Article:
When music industry’s Chicken Littles started screaming in 2007 that the government was going to let at least one royalty collection group (Sound Exchange) raise rates for Internet stations to ridiculously high levels, I tried to figure out just how much HossTheBoss.com’s rates would increase. Couldn’t do it. The information dozens of activists sent me was all very confusing and inconsistent. Likewise for the various government sources I checked. And no one I knew in the industry knew what the heck was going on. They all just wanted to make music.
When musicians started contacting me to volunteer their support for my station, should the royalty rates become too high, I thought that was strange. Were not the royalty companies supposed to be working for the bands? Why would musicians volunteer to help fight a rate increase that their own representatives were pushing for?
My first reaction was to tell the musicians that they should probably look into this a little more. They might be volunteering for the wrong side in this fight.
Then I started looking into it a little more myself:
I got out my calculator and figured that I paid at least $360 into the royalty system during HossTheBoss.com’s first 12 months. Given that the station brought in next to zero dollars that first year, the royalty fee was difficult to swallow, but, I figured the bands deserved it. And that wasn’t an unreasonable price.
Still curious, I started calling around to some of the musicians the station was playing asking exactly how much they were each getting from the $60/month I was paying. I’d been dutifully reporting my playlist to the royalty companies each quarter, and I figured that my friends like Dave Kirby, Jim Starr and the Truax Brothers would have received at least a few cents from me so far.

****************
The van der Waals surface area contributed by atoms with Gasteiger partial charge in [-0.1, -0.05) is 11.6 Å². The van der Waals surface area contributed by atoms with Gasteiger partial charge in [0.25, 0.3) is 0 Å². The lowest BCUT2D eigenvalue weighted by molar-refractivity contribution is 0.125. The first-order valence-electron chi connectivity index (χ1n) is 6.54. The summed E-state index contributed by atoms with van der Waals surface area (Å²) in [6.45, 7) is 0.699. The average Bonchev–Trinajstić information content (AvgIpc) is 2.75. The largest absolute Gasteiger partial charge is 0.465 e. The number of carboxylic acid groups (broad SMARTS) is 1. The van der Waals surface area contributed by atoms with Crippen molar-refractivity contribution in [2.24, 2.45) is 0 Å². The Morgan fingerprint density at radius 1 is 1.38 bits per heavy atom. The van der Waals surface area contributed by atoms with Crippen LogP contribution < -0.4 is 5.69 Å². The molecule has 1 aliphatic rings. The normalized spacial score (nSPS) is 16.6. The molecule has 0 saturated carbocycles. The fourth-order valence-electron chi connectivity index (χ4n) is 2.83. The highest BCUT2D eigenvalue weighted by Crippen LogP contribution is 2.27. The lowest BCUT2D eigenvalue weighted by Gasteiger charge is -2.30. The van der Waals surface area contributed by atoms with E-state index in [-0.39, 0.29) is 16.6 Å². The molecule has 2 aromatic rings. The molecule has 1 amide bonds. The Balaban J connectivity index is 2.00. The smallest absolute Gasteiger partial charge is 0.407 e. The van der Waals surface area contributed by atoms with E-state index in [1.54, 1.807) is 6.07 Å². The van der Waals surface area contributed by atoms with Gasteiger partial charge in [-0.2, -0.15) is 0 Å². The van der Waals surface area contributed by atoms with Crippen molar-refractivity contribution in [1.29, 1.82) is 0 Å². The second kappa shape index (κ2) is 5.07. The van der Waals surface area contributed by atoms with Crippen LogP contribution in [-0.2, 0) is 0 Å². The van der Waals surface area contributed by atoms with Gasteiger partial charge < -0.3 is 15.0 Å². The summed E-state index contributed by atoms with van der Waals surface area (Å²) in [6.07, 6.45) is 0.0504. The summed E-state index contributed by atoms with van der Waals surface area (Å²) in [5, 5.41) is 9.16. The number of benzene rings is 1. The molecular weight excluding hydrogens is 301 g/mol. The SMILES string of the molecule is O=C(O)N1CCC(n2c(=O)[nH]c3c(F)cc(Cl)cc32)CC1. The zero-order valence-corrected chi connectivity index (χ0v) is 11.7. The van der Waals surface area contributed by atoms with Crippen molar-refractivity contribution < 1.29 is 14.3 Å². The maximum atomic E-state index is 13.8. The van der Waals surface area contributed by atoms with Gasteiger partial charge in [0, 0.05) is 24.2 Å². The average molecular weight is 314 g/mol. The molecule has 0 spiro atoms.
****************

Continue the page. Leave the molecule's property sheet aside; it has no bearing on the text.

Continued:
Wrong. No one I talked to had received a penny from HossTheBoss.com. Several people said their annual royalty statements had said no one was playing their stuff even though they knew that they were appearing regularly on several Internet stations, including mine.
“I just assumed you weren’t legal,” one guy said. “It really didn’t bother me any, though. I don’t really care about a few cents in royalties. The exposure you’re giving me is worth way more than that, to me.”
I appreciated the guy’s attitude a great deal (especially since my station was far from profitable) but, the fact is, I WAS paying royalties.
Where the hell my money gone?
Trying to figure it out, I discovered that several of my musicians friends were duly registered with BMI — but none of their songs or albums were. It seems they had assumed that just registering once with the organization was good enough. They didn’t know that, to be paid for a song, they had to register it, too.
In otherwords, several people I knew simply hadn’t jumped through enough hoops to collect the few cents due to them.
“They don’t make it easy to get all of my songs properly registered. To do it right, I would probably have to hire a lawyer for at least $500. And I’m not going to do that just so I can make 50 cents a year off the stations that are playing my stuff,” one musician friend told me.
In the meantime, a lot of “50 cents” are sitting in banks collecting interest — not for the musicians, of course.
I guess I’m just crazy. I decided to drop my monthly royalty payments and just start asking the bands for permission to play their music.
So far, only one group has told me no. They’re a duo who has moved to Texas from Germany relatively recently and they said they are counting on royalty payments from radio stations for a big portion of their income. When I tell other musicians that, they usually chuckle. “They must be used to an entirely different system in Germany,” one singer said.
If the royalty system overhauls itself, I might decide to get back in someday (the idea behind royalties is not half bad. It’s just the current system that stinks). Until then, all of the above applies.